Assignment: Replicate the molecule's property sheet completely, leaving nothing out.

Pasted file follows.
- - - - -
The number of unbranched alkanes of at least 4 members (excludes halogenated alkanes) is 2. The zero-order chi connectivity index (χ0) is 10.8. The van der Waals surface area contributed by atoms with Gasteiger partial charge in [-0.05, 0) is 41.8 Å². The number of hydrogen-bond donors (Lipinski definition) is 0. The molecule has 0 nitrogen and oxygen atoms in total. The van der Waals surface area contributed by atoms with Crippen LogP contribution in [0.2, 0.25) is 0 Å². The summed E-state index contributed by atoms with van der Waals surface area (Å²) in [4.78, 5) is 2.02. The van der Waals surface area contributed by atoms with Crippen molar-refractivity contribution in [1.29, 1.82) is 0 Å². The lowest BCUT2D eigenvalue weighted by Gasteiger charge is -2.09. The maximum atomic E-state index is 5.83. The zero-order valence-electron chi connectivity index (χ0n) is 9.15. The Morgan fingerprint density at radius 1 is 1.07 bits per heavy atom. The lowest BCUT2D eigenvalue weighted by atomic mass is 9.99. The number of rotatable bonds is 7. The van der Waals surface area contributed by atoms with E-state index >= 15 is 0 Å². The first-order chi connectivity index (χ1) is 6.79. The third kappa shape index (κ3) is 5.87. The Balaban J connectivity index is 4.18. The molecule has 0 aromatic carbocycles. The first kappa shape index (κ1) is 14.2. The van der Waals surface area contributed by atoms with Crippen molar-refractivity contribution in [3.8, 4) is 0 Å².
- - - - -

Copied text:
The number of unbranched alkanes of at least 4 members (excludes halogenated alkanes) is 2. The zero-order chi connectivity index (χ0) is 10.8. The van der Waals surface area contributed by atoms with Gasteiger partial charge in [-0.05, 0) is 41.8 Å². The number of hydrogen-bond donors (Lipinski definition) is 0. The molecule has 0 nitrogen and oxygen atoms in total. The van der Waals surface area contributed by atoms with Crippen LogP contribution in [0.2, 0.25) is 0 Å². The summed E-state index contributed by atoms with van der Waals surface area (Å²) in [4.78, 5) is 2.02. The van der Waals surface area contributed by atoms with Crippen molar-refractivity contribution in [1.29, 1.82) is 0 Å². The lowest BCUT2D eigenvalue weighted by Gasteiger charge is -2.09. The maximum atomic E-state index is 5.83. The zero-order valence-electron chi connectivity index (χ0n) is 9.15. The Morgan fingerprint density at radius 1 is 1.07 bits per heavy atom. The lowest BCUT2D eigenvalue weighted by atomic mass is 9.99. The number of rotatable bonds is 7. The van der Waals surface area contributed by atoms with E-state index >= 15 is 0 Å². The first-order chi connectivity index (χ1) is 6.79. The third kappa shape index (κ3) is 5.87. The Balaban J connectivity index is 4.18. The molecule has 0 aromatic carbocycles. The first kappa shape index (κ1) is 14.2. The van der Waals surface area contributed by atoms with Crippen molar-refractivity contribution in [3.8, 4) is 0 Å².